For a simple, low-waste place setting idea, look no further than the local park or wooded area. Gather a few fallen twigs (or small branches you can break into twigs), cut out pieces of recycled paper in the shape of leaves, and write a name on each slip of paper. Poke a twig through each “leaf” to hold it upright. Find detailed instructions at Centsational Girl. At the end of the festivities, toss any unpainted twigs back into the woods where they’ll decompose instead of sitting in a landfill.
Butternut squash flower vases
Perfect for fall weddings, these vases come straight from the earth. Hollow out a butternut squash (be sure to choose one with a flat end so that it can stand upright) and fill it with pesticide-free flowers. At the end of the festivities, bake the squash into a tasty snack or toss it and the flowers into a compost pile. Who says you can’t have your centerpieces and eat them too? For extra sustainability, choose organic, native flowers.
Rustic plant centerpieces
Start by selecting several plastic containers from the recycling bin. Then collect fallen bark from a local park, forest, or backyard. Wrap the bark around the containers, plant some herbs or local flowers inside, and voila! While these instructions call for cutting the plants and inserting them into floral foam, you can plant them in soil for a lasting (and less wasteful) gift.
Button and bead bouquet
This beautiful, one-of-a-kind bouquet will never wilt, which also means you never have to throw it away. It’s made from buttons, beads, feathers, and any odds and other decorative ends you happen to have lying around. Raid your grandma’s button collection (or your jewelry-making friend’s bead collection), then follow these instructions at Offbeat Bride.
Inexpensive, no-waste, and relatively sturdy, this newspaper bouquet is made from recycled materials instead of pesticide-laden conventional flowers that only last a few days. Personalize the bouquet by choosing pages that represent the couple. The couple can share it in their home to remember the occasion. Find detailed instructions at PopSugar.
Paper flower corsage and boutonniere
Because they don’t perish after the nuptials, these pretty corsages and boutonnieres serve as lasting keepsakes from your special day. They’ are particularly kind to the earth if made with recycled paper. Find detailed instructions at Lia Griffith.
Apple cinnamon pancake mix
This simple mix looks pretty in a glass jar wrapped up with ribbon and will keep well until your guests are ready to chow down on a tasty pancake breakfast. Choose organic and local ingredients whenever possible.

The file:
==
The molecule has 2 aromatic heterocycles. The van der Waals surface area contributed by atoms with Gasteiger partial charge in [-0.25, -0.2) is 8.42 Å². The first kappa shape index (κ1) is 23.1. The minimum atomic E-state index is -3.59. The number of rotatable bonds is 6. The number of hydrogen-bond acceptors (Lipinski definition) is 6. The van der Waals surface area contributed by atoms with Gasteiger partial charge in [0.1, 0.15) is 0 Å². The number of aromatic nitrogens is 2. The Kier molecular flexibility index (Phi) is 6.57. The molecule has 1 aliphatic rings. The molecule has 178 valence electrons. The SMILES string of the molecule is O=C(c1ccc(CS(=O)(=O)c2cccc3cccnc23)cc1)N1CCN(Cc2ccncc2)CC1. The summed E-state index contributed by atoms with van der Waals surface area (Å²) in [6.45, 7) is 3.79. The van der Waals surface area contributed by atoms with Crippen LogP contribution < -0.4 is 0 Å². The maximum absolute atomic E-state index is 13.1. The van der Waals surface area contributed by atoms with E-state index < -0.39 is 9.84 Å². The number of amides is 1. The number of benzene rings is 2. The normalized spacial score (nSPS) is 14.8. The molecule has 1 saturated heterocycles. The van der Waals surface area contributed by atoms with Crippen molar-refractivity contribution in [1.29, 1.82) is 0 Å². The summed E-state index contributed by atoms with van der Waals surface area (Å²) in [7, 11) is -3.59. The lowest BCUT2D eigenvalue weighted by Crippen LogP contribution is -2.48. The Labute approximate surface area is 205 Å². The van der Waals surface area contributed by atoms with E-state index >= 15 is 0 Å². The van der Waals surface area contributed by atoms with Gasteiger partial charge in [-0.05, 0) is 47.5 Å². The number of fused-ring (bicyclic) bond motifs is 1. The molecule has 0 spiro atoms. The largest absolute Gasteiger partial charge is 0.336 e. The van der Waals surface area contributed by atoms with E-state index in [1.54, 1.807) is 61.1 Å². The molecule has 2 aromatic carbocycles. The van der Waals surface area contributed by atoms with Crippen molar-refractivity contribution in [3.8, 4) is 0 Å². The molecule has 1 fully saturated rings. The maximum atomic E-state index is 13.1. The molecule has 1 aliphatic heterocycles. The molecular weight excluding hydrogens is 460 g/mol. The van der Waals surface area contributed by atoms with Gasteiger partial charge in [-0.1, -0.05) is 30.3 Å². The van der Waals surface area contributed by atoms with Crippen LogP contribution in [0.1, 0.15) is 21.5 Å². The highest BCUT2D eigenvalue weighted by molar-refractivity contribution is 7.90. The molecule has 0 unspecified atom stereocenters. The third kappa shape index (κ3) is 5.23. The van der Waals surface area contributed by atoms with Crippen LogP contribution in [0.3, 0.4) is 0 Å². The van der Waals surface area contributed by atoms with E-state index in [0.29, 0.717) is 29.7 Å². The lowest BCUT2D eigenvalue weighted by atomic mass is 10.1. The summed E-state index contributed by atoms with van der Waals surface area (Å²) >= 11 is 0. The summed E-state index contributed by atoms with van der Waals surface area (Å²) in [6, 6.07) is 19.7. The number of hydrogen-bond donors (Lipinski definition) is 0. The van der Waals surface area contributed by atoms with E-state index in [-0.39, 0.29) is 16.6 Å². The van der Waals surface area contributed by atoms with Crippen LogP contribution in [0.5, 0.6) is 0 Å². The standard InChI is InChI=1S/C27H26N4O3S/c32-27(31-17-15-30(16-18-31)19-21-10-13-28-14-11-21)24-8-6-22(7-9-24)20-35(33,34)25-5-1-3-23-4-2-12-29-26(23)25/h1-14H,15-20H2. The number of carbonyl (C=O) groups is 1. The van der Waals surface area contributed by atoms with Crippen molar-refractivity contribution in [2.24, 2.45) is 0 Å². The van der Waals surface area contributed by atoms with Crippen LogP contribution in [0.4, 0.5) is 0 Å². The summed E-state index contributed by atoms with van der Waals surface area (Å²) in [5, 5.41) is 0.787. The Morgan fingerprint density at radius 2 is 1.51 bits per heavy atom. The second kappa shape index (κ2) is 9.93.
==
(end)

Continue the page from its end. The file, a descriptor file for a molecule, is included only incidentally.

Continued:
This favor is great for summer weddings when fresh fruit is abundant and in season. Repurpose old glass jars as jam containers and choose organic and local ingredients when possible. And depending on your color scheme, you can match the jam color to your wedding colors. Find full instructions at The Kitchn.
Seedlings, herbs, or succulents
See the instructions in the centerpieces section above. Alternatively, purchase custom seed starter packets or bundled saplings.
This gift is functional, cute, and sure to be universally loved, since pretty much everyone reaches for the salt occasionally. Follow detailed instructions at The Kitchn. When you’re all done mixing, pour the flavorful salts into small, repurposed glass jars or corked test tubes and tie them with a ribbon for a pretty presentation.
Buy a used dress
The environment pays a steep price for the materials and shipping necessary to manufacture new clothing. Go green—and save a whole lot of money—by purchasing a used wedding dress. StillWhite.ca, OnceWed.com, and PreOwnedWeddingDresses.com are all great sources for gently used gowns. Remember, you can always consult a tailor to adjust the fit.
Upcycle a vintage dress
Turn a neglected gown into a work of art by painting it—yes, we’re serious. Start by selecting a used and/or vintage dress, then hand paint it following the instructions at Instructables. Consider the same process for a suit.
The earth doesn’t have to pay for your big day. Save money, reduce waste, and take it easy on the planet by utilizing any or all of these eco-friendly, DIY wedding ideas. Your wedding will make a lasting impression on your guests while leaving Mother Earth free to do her own thing. It’s a win-win!
If this article has you considering a greener wedding, check out these custom wedding invitations. — http://www.custommade.com/gallery/custom-wedding-invitations/